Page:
For me, my native country is the country I love, meaning the one that makes me dream, that makes me feel well. I am as much Chinese as I am French . . . the idea of a native country – that is to say, the imperative to live on one bit of ground marked red and blue on the map and to hate the others’ bits in green and black – has always seemed to me narrow-minded, blinkered and profoundly stupid.”
How to Prepare for Long Term Travel and Living Abroad
- Gustave Flaubert quote in Alaine de Bottom’s The Art of Travel
Why Travel Abroad?
Traveling gives you the freedom to leave the familiar behind. You are no longer immersed in your home country’s language, culture and way of life. You are instead immersed in something completely new, providing significant opportunities for learning and personal growth.
There was an Indian tribe that would move its village every 25 to thirty years as a new challenge. When life became predictable and their was no challenge in their life, they moved to bring new meaning to their lives. Traveling or living abroad accomplishes something similar.
After visiting Japan and Thailand (for two weeks each), I had a glimpse of this. In each country, I felt like a five year old re-learning how to speak and do the most basic activities. I knew I needed to get out of my home country and explore the world for more than two-week increments.
Common Misconceptions / Excuses Not To Travel Abroad
- This may work if you’re young and single, but I have a family and responsibilities Look into Location Independence. It is possible to work and travel simultaneously. There are many families with children out there living a life of location independence. Check out the Location Independent blog, scroll down to the “Location Independent with Babies and Children” section for guidance.
- I don’t have anyone to travel with and don’t want to go alone Traveling alone is far, far better than traveling not at all. Check out Independent Travel’s info on traveling solo. You will end up meeting a lot more locals and travelers when traveling alone. Also, technology makes it easy to share your experiences with those back home.
- It’s too dangerous Traveling can be very foreign and different without being dangerous. Often times, you will be safer than you would’ve been in your home country. You just need to research where you are going beforehand. Check out Wikipedia’s list of countries by intentional homicide rate. This list may not be completely accurate, but it is something worthwhile to check out. You will probably see that there are lots of countries safer than your home country on that list. Also check out the U.S. Department of State Travel Warnings and UK FCO Travel Advice for a breakdown of country-specific travel warnings.
- It’s too expensive It can be cheaper to live or travel abroad if you choose the right destinations (less than $500 a month). If you travel slowly, it can be very cheap (ex. one month rent in NYC is one year’s rent in Thailand). If you are from a first world country, traveling overseas allows you to get a lot more experiences for your money than your home country can offer.
- I’ll miss my friends and family This depends on how long you choose to be abroad. Also, technology like e-mail, Facebook, Google Voice and Skype make it incredible easy and cheap to stay in communication over phone and video (see details further down).
- I’ll get sick of doing touristy things Just because you are traveling and living abroad does not mean you have to be a perpetual tourist. You can stay in one place for as long as you like, study the language and culture, volunteer, try a new sport and get to know the locals and other travelers.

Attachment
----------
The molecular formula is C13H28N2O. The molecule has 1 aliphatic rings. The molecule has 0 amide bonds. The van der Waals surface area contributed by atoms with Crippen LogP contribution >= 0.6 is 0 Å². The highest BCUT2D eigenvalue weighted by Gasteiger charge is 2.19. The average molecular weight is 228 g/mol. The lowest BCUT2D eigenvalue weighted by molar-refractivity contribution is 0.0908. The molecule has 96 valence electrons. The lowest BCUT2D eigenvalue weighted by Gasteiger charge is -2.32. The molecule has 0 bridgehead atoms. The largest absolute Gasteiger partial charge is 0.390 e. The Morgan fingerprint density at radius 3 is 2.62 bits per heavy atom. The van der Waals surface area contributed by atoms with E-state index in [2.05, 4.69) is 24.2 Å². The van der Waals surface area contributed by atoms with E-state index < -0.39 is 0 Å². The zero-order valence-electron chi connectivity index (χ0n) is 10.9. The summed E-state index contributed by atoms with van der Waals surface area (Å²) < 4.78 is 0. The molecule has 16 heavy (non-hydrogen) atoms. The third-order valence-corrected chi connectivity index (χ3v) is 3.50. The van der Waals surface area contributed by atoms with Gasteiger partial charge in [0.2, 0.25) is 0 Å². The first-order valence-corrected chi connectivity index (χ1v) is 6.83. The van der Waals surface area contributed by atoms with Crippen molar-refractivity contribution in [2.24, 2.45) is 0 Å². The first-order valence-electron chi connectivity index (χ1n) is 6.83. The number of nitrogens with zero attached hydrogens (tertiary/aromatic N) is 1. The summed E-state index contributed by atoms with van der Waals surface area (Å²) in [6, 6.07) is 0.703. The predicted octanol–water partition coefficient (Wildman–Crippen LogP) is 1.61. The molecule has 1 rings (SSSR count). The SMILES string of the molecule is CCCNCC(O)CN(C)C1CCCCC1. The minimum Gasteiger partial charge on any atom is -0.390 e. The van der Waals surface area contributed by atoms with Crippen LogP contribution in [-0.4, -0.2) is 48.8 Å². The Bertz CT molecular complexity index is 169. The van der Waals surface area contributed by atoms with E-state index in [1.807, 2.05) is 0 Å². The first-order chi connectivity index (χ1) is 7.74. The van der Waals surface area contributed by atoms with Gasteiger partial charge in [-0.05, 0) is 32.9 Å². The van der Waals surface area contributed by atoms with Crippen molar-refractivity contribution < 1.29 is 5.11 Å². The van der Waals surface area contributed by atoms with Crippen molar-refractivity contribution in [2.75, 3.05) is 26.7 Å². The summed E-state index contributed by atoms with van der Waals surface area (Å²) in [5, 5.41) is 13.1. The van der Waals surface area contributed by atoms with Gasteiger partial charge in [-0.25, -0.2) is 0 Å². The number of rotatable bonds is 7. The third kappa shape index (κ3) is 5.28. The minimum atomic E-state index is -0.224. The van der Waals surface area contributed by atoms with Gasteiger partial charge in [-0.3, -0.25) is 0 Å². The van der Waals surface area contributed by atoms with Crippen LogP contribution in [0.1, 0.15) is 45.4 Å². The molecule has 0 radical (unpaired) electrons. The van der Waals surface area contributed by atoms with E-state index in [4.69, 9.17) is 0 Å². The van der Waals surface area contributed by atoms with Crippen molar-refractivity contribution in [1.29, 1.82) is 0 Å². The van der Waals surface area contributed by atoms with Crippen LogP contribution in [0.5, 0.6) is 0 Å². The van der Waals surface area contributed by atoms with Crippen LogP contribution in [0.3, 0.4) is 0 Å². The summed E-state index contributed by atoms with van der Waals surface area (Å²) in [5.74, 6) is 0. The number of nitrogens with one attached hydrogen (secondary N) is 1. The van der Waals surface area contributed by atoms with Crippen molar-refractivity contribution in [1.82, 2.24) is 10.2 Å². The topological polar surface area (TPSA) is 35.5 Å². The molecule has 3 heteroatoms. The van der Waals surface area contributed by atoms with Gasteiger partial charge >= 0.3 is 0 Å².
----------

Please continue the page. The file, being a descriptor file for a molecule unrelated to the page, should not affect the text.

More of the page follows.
My Favorite Books on Traveling / Vagabonding / Backpacking / Expat Life
Vagabonding: An Uncommon Guide to the Art of Long-Term World Travel: This is the go-to book if you are considering long-term cheap travel. Travel writer Rolf Potts gives tons of useful tips for would-be long-term travelers and backpackers here.
The Art of Travel: An intelligent, philosophical take on the motivations behind travel. Not as much of a page turner as the other books I’m recommending, but still a required reading. It leaves you with a much deeper perspective on travel.
Planet Backpacker: Across Europe on a Mountain Bike & Backpacking on Through Egypt, India & Southeast Asia – Around the World: A funny, very interesting book by an American documenting his around-the-world backpacking trip. Each chapter covers his experiences in a particular country. He only ends up meeting 1-2 Americans on his entire trip around the world, most in Western Europe!
Smile When You’re Lying: Confessions of a Rogue Travel Writer: This hilarious book tells travel stories that you won’t hear of in other publications. These are the travel and expat stories of a travel writer and editor who was fed-up with his stories being censored by the travel publication industry. This is his way of getting back at them. Very interesting read.
Expatriate Insights – Dissertations on International Living and Deep Comparative Culture Analyses: A very thorough analysis on living abroad, and how to get the best out of each country you live in.
How to Fund Your Trip (Savings / Online Business / Work / Volunteer)
Most people rely on savings or working abroad (ex. Teaching English, Organic Farming) to fund their travels. Others get an international experience by volunteering. Transitions Abroad is a good resource if you are planning on working or volunteering abroad.
I combine savings, eBook income, work and volunteering. I’m also using frequent flyer / hotel points that I accumulated in my consulting career and various offers (ex. credit cards ) to pay for some of my flights and gear. Check out the Art of Non-Conformity Frequent Flyer Master eBook for a how-to on getting free frequent flyer miles to use on long-term travel.
Where to Go
Check out Where to Go at Travel Independent. You will want to start with a list of places you have always wanted to go. Then determine what places you can afford. I decided on a $30 / day budget, and narrowed down my options to Central America, South America, China, India and Southeast Asia. Check out Travel Budgets For Around The World to determine where you can afford to go on your budget.
What to Do